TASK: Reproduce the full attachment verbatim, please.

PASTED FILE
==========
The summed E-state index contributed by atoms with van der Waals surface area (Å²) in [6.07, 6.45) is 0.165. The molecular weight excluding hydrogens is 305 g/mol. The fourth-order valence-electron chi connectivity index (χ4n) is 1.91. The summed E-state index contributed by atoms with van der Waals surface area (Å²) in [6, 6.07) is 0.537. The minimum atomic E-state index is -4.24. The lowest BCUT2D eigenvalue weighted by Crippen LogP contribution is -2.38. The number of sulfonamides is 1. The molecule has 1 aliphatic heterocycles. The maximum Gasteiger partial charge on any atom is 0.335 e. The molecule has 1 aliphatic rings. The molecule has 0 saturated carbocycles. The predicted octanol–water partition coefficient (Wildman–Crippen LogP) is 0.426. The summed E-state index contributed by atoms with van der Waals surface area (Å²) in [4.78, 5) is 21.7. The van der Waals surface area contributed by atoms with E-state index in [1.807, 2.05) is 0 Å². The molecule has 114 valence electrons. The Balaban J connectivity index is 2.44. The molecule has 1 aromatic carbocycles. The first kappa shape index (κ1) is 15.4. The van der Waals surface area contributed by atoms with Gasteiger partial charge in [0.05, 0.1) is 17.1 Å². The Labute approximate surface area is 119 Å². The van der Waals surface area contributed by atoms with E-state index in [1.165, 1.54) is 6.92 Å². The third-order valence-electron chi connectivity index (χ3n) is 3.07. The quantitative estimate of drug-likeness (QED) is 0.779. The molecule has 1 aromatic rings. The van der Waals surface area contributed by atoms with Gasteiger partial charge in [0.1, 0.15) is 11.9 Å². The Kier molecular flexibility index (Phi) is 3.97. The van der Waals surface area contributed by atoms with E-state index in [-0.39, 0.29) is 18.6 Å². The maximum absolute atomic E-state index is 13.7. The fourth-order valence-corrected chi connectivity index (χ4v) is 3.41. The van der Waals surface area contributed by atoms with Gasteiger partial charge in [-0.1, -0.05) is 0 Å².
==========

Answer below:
The summed E-state index contributed by atoms with van der Waals surface area (Å²) in [6.07, 6.45) is 0.165. The molecular weight excluding hydrogens is 305 g/mol. The fourth-order valence-electron chi connectivity index (χ4n) is 1.91. The summed E-state index contributed by atoms with van der Waals surface area (Å²) in [6, 6.07) is 0.537. The minimum atomic E-state index is -4.24. The lowest BCUT2D eigenvalue weighted by Crippen LogP contribution is -2.38. The number of sulfonamides is 1. The molecule has 1 aliphatic heterocycles. The maximum Gasteiger partial charge on any atom is 0.335 e. The molecule has 1 aliphatic rings. The molecule has 0 saturated carbocycles. The predicted octanol–water partition coefficient (Wildman–Crippen LogP) is 0.426. The summed E-state index contributed by atoms with van der Waals surface area (Å²) in [4.78, 5) is 21.7. The van der Waals surface area contributed by atoms with E-state index in [1.807, 2.05) is 0 Å². The molecule has 114 valence electrons. The Balaban J connectivity index is 2.44. The molecule has 1 aromatic carbocycles. The first kappa shape index (κ1) is 15.4. The van der Waals surface area contributed by atoms with Gasteiger partial charge in [0.05, 0.1) is 17.1 Å². The Labute approximate surface area is 119 Å². The van der Waals surface area contributed by atoms with E-state index in [1.165, 1.54) is 6.92 Å². The third-order valence-electron chi connectivity index (χ3n) is 3.07. The quantitative estimate of drug-likeness (QED) is 0.779. The molecule has 1 aromatic rings. The van der Waals surface area contributed by atoms with Gasteiger partial charge in [0.1, 0.15) is 11.9 Å². The Kier molecular flexibility index (Phi) is 3.97. The van der Waals surface area contributed by atoms with E-state index in [-0.39, 0.29) is 18.6 Å². The maximum absolute atomic E-state index is 13.7. The fourth-order valence-corrected chi connectivity index (χ4v) is 3.41. The van der Waals surface area contributed by atoms with Gasteiger partial charge in [-0.1, -0.05) is 0 Å².